Explanation of Artificial Gravity by Ron Kurtus - Succeed in Understanding Physics. Key words: physical science, space station, spacecraft, acceleration, centrifugal force, radian, angular velocity, weightlessness, School for Champions. Copyright © Restrictions
by Ron Kurtus (8 October 2009)
Artificial gravity is a force that simulates the effect of gravity but is not caused by the attraction to the Earth. There is a need for artificial gravity in spacecraft to counter the effect of weightlessness on the astronauts.
Acceleration and centrifugal force can duplicate the effects of gravity. Albert Einstein used the concept of artificial or virtual gravity in his General Theory of Relativity to give a different explanation of gravity.
A rotating circular space station can create artificial gravity for its passengers. The rate or rotation necessary to duplicate the Earth's gravity depends on the radius of the circle. Equations can be derived to determine the rotation rate and radius to simulate the effect of gravity.
Questions you may have include:
- When is artificial gravity needed?
- How can artificial gravity be created?
- How fast must a circular space station rotate?
This lesson will answer those questions.
Useful tool: Metric-English Conversion
Artificial gravity needed
Artificial gravity is needed in spaceships that are in orbit around the Earth, as well as ones that are so far out that the effect of gravity or gravitation is negligible.
The International Space Station is in orbit around the Earth at approximately 350 km. Because the centrifugal force keeping the space station in orbit counters the force of gravity at that altitude, astronauts in the station do not feel the effect of gravity. Anything or anybody that is not tied down will float within the Space Station.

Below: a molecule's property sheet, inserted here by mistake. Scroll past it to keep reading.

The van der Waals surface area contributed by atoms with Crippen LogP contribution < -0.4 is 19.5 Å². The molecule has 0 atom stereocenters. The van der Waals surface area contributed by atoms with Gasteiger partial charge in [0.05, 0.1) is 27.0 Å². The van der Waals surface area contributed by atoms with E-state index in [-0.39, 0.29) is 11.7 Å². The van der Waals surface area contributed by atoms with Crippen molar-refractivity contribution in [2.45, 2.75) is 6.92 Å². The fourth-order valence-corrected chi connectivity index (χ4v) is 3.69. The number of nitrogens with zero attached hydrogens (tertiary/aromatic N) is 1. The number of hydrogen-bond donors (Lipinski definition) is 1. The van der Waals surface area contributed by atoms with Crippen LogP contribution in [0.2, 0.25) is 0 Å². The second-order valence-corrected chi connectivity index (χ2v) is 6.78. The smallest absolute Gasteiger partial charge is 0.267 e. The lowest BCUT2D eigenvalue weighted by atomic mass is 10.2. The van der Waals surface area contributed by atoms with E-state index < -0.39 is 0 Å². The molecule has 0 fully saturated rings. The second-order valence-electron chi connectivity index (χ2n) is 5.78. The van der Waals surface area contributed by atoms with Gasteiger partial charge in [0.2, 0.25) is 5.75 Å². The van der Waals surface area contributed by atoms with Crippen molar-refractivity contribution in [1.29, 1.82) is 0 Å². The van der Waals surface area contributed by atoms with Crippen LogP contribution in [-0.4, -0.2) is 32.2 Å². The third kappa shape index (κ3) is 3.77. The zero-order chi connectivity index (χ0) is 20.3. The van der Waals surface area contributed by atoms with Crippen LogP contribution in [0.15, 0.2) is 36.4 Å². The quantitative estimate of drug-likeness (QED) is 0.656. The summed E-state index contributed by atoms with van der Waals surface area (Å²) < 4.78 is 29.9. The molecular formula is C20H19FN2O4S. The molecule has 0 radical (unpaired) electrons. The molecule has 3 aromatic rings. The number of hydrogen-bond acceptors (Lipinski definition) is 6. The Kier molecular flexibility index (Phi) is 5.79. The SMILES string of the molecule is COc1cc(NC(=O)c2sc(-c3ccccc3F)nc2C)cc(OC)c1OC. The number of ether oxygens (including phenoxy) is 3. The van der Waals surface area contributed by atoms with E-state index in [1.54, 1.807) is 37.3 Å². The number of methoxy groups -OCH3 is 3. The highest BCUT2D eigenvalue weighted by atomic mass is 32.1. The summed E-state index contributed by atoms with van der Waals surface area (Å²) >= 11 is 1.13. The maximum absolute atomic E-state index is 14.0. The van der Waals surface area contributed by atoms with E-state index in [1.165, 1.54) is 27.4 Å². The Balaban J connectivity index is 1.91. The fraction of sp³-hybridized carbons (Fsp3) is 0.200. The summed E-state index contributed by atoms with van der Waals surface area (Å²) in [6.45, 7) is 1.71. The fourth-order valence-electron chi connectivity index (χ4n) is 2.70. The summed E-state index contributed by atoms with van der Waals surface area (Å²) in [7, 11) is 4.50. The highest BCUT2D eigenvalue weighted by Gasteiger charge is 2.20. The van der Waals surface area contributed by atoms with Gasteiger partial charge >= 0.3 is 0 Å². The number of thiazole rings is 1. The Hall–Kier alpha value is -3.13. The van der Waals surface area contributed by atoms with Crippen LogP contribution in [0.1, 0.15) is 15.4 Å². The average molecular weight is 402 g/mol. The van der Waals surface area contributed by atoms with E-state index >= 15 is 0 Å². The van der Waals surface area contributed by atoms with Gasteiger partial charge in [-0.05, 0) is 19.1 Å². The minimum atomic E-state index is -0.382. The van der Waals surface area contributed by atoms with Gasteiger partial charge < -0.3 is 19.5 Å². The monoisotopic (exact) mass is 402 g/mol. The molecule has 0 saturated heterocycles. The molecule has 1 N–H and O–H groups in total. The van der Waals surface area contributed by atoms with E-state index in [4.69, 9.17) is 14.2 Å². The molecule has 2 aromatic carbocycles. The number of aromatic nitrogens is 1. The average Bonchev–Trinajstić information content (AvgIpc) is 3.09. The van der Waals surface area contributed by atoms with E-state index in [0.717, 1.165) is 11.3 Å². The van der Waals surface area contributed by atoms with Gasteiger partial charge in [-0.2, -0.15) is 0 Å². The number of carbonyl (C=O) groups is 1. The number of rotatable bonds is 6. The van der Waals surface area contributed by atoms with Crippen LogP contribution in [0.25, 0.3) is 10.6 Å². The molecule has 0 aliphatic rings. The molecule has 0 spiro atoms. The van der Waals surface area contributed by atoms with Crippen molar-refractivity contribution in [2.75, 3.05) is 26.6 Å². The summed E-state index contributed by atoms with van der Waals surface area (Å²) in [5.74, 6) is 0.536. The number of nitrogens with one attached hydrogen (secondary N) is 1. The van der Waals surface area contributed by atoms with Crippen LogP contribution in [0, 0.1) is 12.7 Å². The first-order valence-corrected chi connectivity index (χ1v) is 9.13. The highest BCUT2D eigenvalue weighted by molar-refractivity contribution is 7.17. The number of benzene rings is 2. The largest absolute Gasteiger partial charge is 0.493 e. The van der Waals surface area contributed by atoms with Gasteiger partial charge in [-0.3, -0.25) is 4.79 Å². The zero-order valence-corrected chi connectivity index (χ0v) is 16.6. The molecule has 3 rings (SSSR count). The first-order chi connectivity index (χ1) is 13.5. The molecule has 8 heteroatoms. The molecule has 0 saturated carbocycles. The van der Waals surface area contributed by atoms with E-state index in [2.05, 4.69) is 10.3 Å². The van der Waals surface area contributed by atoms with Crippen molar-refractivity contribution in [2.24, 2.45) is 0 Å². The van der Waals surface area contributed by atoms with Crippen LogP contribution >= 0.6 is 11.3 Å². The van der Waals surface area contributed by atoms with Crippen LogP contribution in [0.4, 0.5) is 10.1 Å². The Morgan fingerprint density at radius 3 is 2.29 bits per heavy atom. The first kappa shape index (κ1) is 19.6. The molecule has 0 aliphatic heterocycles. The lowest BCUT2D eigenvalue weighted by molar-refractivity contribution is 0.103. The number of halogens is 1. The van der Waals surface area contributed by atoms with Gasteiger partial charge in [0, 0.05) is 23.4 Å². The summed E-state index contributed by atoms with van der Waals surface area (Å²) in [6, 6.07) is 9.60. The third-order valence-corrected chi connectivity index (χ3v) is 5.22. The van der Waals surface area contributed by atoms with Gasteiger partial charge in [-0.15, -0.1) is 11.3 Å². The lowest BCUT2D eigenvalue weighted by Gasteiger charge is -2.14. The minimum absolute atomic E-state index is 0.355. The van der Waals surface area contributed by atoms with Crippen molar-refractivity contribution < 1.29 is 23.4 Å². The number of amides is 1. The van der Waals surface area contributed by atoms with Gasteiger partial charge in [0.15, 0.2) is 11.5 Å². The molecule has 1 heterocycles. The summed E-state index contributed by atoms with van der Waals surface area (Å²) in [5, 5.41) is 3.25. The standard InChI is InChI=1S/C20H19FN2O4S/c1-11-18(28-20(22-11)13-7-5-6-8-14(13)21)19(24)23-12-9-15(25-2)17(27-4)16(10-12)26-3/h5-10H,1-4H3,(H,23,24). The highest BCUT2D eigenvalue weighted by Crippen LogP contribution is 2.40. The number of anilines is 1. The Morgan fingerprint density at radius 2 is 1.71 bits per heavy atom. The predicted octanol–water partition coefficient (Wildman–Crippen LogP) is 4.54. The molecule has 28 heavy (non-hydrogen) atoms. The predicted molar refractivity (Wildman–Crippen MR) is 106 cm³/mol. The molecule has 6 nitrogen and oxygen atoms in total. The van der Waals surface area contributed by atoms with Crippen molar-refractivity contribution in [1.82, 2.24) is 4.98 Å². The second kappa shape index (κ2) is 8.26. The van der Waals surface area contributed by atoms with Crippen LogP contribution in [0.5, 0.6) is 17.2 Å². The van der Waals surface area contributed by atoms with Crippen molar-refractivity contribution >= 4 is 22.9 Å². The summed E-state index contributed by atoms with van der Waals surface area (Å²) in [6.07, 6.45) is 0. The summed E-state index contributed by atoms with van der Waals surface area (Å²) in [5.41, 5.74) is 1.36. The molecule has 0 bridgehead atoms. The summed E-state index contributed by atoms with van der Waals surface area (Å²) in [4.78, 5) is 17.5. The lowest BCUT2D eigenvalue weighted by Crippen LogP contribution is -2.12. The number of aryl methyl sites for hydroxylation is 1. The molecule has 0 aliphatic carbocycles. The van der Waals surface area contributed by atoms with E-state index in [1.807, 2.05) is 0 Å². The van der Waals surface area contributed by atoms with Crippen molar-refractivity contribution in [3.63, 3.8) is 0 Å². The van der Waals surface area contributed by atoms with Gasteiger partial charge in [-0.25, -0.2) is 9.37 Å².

Astronauts in any spaceship that is far enough away from the Earth that the effect of gravity or gravitation is negligible will also feel the effects of weightlessness. The gravitation on a spaceship that is about 15,000 km from Earth is about 1/10 the gravity on the ground.
Thus, artificial gravity is needed to facilitate the tasks the astronauts must do, to make them more comfortable and to avoid negative health effects from weightlessness.
Ways to create artificial gravity
Constant acceleration and centrifugal force are ways to create artificial gravity, such that a person could not tell the force was not gravity and all the laws of gravity hold.
One way to simulate a gravitational force is to accelerate the spaceship. This is similar to the effect you feel when you are in an accelerating elevator, where you can feel heavier when the elevator is moving upward.
In developing his General Theory of Relativity, Albert Einstein noted that you could not tell the difference between gravity and constant acceleration. He used this example to state his theory that gravity or gravitation was not a force but an action related to inertia on moving objects.
Unfortunately, creating artificial gravity is impractical be depending on acceleration alone. There is a limit to the velocity of a spaceship.
A better way to create this artificial gravity than constant acceleration is to use centrifugal force, which is an outward force caused by an object being made to follow a curved path instead of a straight line, as dictated by the Law of Inertia.
If a spaceship was in a large, circular shape that was rotating at a given speed, the crew on the inside could feel the centrifugal force as artificial gravity.
In the 1968 movie 2001: A Space Odyssey, a rotating centrifuge in the spacecraft provided artificial gravity for the astronauts. A person could walk inside the circle with his feet toward the exterior and his head toward the center, the floor and ceiling would curve upwards.